The Semillon adds body and lusciousness to the Sauvignon so can be paired with white meats such as chicken or veal especially if accompanied by a creamy sauce.

Try Domaine de Ricaud AC - Bordeaux Blanc, France

Also as a bit of a wild card, try Chateau Viella Pacherenc – Madiran France. This white Madiran is a blend of Gros Manseng, Petit Manseng and Arrufiac. It makes for a very interesting alternative to Sauvignon Blends. Dry and crisp with wisteria like florals on the nose, excellent chilled with white meats and grilled fish.

Grüner Veltliner

Austria’s best known white wine, Grüner has seen a hike in popularity in the Irish market in recent years, partly due to its being less divisive that Reisling but more complex and crisp than Pinot Grigio. It strikes a happy note with sommeliers and regular human beings alike. An herbal note and a curious touch of white pepper sets it apart from other young fresh varietals. In Austria it’s paired with cold meats, salads, light vegetable dishes and fish. It works well with artichokes, which can be difficult to match. Its own inherent herbal notes pick up herbs such as dill, tarragon, mint and parsley. So salads or chicken with an herb crust or Salmon Gravadlax would be great. If you want to push the boat out a bit Asian-fusion or Vietnamese food will make for an interesting pairing.

Try Loimer ‘Lois’ Grüner Veltliner – Kamptal Austria

Pinot Gris

Pinot Gris, a mutation of Pinot Noir, makes anything from dry to richly sweet white wine. Grown throughout Europe, it’s probably best known for the wines it produces from Alsace and of course the wines from Northern Italy where it is very familiarly known to us here in Ireland as Pinot Grigio. The ‘Pinot Grigio’ style we see from Italy is the lightest and most neutral wine it produces, light refreshing wines showing pear fruit and white blossoms on the nose, generally low in acid and the better ones will have a touch of minerality. Pair with seafood pasta dishes like Spaghetti Alle Vongole(Clams) orSeafood Tostadas. A fuller bodied Pinot Grigio will even stand up to a Carbonara, but an Italian one without the cream!

Try Contessa Camilla Pinot Grigio, Veneto Italy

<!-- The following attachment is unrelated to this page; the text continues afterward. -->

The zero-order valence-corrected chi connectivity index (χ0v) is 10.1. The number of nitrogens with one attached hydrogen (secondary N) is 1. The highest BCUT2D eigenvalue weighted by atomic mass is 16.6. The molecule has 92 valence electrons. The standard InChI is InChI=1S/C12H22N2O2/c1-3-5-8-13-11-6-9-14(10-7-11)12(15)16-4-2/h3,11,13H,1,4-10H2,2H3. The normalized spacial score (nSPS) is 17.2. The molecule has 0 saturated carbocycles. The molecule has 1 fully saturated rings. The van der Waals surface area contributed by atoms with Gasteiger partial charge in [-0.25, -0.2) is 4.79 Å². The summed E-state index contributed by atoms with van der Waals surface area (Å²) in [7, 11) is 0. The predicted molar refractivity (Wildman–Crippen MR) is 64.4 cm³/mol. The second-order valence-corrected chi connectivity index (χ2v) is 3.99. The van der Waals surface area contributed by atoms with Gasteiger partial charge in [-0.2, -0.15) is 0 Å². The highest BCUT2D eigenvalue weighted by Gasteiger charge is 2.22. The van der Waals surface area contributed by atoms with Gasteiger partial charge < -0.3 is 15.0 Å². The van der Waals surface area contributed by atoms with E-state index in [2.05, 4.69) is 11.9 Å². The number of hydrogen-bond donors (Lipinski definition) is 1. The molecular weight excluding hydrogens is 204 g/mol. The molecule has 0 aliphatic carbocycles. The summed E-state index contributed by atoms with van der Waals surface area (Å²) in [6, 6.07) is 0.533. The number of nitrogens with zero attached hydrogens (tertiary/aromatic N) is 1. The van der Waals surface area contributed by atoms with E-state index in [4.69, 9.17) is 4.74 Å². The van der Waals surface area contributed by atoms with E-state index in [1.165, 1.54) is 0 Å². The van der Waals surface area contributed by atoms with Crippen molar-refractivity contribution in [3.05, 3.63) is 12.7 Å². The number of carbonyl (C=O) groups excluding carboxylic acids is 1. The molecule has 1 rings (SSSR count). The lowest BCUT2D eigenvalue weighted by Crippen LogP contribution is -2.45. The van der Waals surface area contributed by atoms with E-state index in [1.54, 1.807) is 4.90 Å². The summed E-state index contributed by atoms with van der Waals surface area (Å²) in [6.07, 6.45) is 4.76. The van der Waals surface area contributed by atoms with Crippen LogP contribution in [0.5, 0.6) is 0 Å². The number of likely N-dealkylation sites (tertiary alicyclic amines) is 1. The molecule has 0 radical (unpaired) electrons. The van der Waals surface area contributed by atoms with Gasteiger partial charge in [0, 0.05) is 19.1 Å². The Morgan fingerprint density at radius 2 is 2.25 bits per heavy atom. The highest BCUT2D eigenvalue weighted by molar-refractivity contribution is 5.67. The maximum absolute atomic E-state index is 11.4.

Arguably the finest Pinot Gris wines come from the Alsace region of France, where along with Riesling and Gewürztraminer it is regarded as one of the region's 'noble' white wine grapes. Here it produces aromatic dry wines, full-bodied with a honeyed character and a spicy perfume on the nose, markedly different to the Pinot Grigio style it produces in Italy. In Alsace its big enough to often be matched with pâté and creamy sauces but it also pairs particularly well with smoked and spicy foods. Smoked Salmon, Paté or Spicy Fish Cakes.

Try the too gorgeous Zind Humbrecht Pinot Gris 2012

The New World are producing both Pinot Gris and Pinot Grigio styles. Some of more merit than others.

Try Lawson's Dry Hills Pinot Gris from Marlborough New Zealand for an impressive example.

Crisp Italian Whites

Greco di Tufo

This gorgeous wine comes from the hills of Campania in Italy, one of the most exciting areas for white wines. This one is lemon-gold in colour with a perfume of ripe pears and a honeyed, almond note. Stone fruit flavours of yellow peaches, a crisp, mineral character on the palate and a mouth-filling body and good length. This is up there with my favourite Spring/Summery wines, I’d drink it any time really but the fruit aromas come alive for me with the sun peaking out and paired with grilled sea bass or if you want to go full Italian, pair with Panzerotti, little Italian fried pastries with various fillings.

Try Vesevo Greco di Tufo Campania Italy